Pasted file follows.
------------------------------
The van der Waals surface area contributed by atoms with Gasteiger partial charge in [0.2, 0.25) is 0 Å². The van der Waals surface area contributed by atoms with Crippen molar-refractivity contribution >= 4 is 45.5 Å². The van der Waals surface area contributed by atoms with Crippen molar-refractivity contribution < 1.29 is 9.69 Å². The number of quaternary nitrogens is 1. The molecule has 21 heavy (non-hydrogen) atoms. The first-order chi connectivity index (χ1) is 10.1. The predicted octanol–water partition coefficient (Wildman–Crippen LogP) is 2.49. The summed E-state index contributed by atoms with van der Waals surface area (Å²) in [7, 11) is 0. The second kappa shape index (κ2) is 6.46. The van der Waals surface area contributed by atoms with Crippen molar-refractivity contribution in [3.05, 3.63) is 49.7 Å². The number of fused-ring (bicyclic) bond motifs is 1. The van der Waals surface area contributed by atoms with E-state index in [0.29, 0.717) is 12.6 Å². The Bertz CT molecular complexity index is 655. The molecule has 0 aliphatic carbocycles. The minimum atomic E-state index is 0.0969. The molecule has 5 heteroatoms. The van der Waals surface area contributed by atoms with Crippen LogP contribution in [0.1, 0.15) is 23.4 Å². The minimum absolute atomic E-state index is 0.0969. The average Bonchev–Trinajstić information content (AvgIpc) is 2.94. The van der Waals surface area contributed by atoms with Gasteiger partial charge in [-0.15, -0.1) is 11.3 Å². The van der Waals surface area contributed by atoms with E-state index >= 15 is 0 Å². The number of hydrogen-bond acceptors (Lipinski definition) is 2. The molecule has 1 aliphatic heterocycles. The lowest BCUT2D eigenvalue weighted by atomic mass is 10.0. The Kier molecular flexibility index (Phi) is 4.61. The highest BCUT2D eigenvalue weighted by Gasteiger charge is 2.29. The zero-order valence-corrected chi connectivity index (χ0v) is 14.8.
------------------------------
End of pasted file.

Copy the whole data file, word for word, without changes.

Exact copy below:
The van der Waals surface area contributed by atoms with Gasteiger partial charge in [0.2, 0.25) is 0 Å². The van der Waals surface area contributed by atoms with Crippen molar-refractivity contribution >= 4 is 45.5 Å². The van der Waals surface area contributed by atoms with Crippen molar-refractivity contribution < 1.29 is 9.69 Å². The number of quaternary nitrogens is 1. The molecule has 21 heavy (non-hydrogen) atoms. The first-order chi connectivity index (χ1) is 10.1. The predicted octanol–water partition coefficient (Wildman–Crippen LogP) is 2.49. The summed E-state index contributed by atoms with van der Waals surface area (Å²) in [7, 11) is 0. The second kappa shape index (κ2) is 6.46. The van der Waals surface area contributed by atoms with Crippen molar-refractivity contribution in [3.05, 3.63) is 49.7 Å². The number of fused-ring (bicyclic) bond motifs is 1. The van der Waals surface area contributed by atoms with E-state index in [0.29, 0.717) is 12.6 Å². The Bertz CT molecular complexity index is 655. The molecule has 0 aliphatic carbocycles. The minimum atomic E-state index is 0.0969. The molecule has 5 heteroatoms. The van der Waals surface area contributed by atoms with Crippen LogP contribution in [0.1, 0.15) is 23.4 Å². The minimum absolute atomic E-state index is 0.0969. The average Bonchev–Trinajstić information content (AvgIpc) is 2.94. The van der Waals surface area contributed by atoms with Gasteiger partial charge in [-0.15, -0.1) is 11.3 Å². The van der Waals surface area contributed by atoms with E-state index >= 15 is 0 Å². The number of hydrogen-bond acceptors (Lipinski definition) is 2. The molecule has 1 aliphatic heterocycles. The lowest BCUT2D eigenvalue weighted by atomic mass is 10.0. The Kier molecular flexibility index (Phi) is 4.61. The highest BCUT2D eigenvalue weighted by Gasteiger charge is 2.29. The zero-order valence-corrected chi connectivity index (χ0v) is 14.8.